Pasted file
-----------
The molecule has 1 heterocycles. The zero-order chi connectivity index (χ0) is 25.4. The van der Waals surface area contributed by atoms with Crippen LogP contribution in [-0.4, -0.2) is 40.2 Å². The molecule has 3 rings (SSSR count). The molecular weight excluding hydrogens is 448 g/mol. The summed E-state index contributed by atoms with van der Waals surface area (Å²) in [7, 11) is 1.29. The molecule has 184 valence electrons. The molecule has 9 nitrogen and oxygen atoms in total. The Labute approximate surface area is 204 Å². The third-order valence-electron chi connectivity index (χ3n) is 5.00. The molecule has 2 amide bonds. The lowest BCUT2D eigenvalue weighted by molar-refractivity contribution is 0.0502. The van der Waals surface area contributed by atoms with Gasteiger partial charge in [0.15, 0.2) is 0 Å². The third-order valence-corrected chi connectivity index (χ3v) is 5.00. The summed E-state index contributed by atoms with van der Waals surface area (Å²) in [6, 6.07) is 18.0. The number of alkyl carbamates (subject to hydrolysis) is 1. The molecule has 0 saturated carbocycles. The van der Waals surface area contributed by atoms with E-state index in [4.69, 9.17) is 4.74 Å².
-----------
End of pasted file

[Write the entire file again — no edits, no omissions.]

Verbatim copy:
The molecule has 1 heterocycles. The zero-order chi connectivity index (χ0) is 25.4. The van der Waals surface area contributed by atoms with Crippen LogP contribution in [-0.4, -0.2) is 40.2 Å². The molecule has 3 rings (SSSR count). The molecular weight excluding hydrogens is 448 g/mol. The summed E-state index contributed by atoms with van der Waals surface area (Å²) in [7, 11) is 1.29. The molecule has 184 valence electrons. The molecule has 9 nitrogen and oxygen atoms in total. The Labute approximate surface area is 204 Å². The third-order valence-electron chi connectivity index (χ3n) is 5.00. The molecule has 2 amide bonds. The lowest BCUT2D eigenvalue weighted by molar-refractivity contribution is 0.0502. The van der Waals surface area contributed by atoms with Gasteiger partial charge in [0.15, 0.2) is 0 Å². The third-order valence-corrected chi connectivity index (χ3v) is 5.00. The summed E-state index contributed by atoms with van der Waals surface area (Å²) in [6, 6.07) is 18.0. The number of alkyl carbamates (subject to hydrolysis) is 1. The molecule has 0 saturated carbocycles. The van der Waals surface area contributed by atoms with E-state index in [4.69, 9.17) is 4.74 Å².